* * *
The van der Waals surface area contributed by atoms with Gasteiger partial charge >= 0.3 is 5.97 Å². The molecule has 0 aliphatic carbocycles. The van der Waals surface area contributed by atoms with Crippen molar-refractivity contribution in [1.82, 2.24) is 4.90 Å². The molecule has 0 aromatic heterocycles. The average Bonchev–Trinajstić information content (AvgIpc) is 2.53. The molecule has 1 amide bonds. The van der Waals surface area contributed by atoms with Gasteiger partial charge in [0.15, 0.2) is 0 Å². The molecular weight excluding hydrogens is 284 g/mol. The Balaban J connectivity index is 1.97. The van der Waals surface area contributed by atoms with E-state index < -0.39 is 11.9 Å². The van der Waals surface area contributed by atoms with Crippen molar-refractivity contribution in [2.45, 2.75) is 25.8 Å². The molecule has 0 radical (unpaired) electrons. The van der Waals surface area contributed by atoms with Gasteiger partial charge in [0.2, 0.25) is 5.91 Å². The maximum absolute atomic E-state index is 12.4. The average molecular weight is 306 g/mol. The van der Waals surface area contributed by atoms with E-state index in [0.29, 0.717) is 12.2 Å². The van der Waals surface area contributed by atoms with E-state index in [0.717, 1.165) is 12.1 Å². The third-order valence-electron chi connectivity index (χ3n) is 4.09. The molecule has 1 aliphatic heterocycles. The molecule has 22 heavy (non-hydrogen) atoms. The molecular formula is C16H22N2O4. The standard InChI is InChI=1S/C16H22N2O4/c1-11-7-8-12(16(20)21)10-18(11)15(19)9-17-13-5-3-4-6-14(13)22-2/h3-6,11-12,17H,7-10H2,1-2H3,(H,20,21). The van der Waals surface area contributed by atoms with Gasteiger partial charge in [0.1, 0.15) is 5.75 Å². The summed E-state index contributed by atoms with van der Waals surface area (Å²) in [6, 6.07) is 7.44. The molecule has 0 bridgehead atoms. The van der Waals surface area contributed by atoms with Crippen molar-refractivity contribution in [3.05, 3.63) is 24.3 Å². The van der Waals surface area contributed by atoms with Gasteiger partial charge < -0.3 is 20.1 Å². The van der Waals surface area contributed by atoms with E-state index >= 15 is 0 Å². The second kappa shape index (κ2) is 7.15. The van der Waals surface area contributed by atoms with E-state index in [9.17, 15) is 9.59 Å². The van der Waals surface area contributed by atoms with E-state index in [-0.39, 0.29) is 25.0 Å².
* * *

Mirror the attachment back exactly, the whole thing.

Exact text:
The van der Waals surface area contributed by atoms with Gasteiger partial charge >= 0.3 is 5.97 Å². The molecule has 0 aliphatic carbocycles. The van der Waals surface area contributed by atoms with Crippen molar-refractivity contribution in [1.82, 2.24) is 4.90 Å². The molecule has 0 aromatic heterocycles. The average Bonchev–Trinajstić information content (AvgIpc) is 2.53. The molecule has 1 amide bonds. The van der Waals surface area contributed by atoms with Gasteiger partial charge in [0.15, 0.2) is 0 Å². The molecular weight excluding hydrogens is 284 g/mol. The Balaban J connectivity index is 1.97. The van der Waals surface area contributed by atoms with E-state index < -0.39 is 11.9 Å². The van der Waals surface area contributed by atoms with Crippen molar-refractivity contribution in [2.45, 2.75) is 25.8 Å². The molecule has 0 radical (unpaired) electrons. The van der Waals surface area contributed by atoms with Gasteiger partial charge in [0.2, 0.25) is 5.91 Å². The maximum absolute atomic E-state index is 12.4. The average molecular weight is 306 g/mol. The van der Waals surface area contributed by atoms with E-state index in [0.29, 0.717) is 12.2 Å². The van der Waals surface area contributed by atoms with E-state index in [0.717, 1.165) is 12.1 Å². The third-order valence-electron chi connectivity index (χ3n) is 4.09. The molecule has 1 aliphatic heterocycles. The molecule has 22 heavy (non-hydrogen) atoms. The molecular formula is C16H22N2O4. The standard InChI is InChI=1S/C16H22N2O4/c1-11-7-8-12(16(20)21)10-18(11)15(19)9-17-13-5-3-4-6-14(13)22-2/h3-6,11-12,17H,7-10H2,1-2H3,(H,20,21). The van der Waals surface area contributed by atoms with Gasteiger partial charge in [0.1, 0.15) is 5.75 Å². The summed E-state index contributed by atoms with van der Waals surface area (Å²) in [6, 6.07) is 7.44. The molecule has 0 bridgehead atoms. The van der Waals surface area contributed by atoms with Crippen molar-refractivity contribution in [3.05, 3.63) is 24.3 Å². The van der Waals surface area contributed by atoms with Gasteiger partial charge < -0.3 is 20.1 Å². The van der Waals surface area contributed by atoms with E-state index >= 15 is 0 Å². The second kappa shape index (κ2) is 7.15. The van der Waals surface area contributed by atoms with E-state index in [9.17, 15) is 9.59 Å². The van der Waals surface area contributed by atoms with E-state index in [-0.39, 0.29) is 25.0 Å².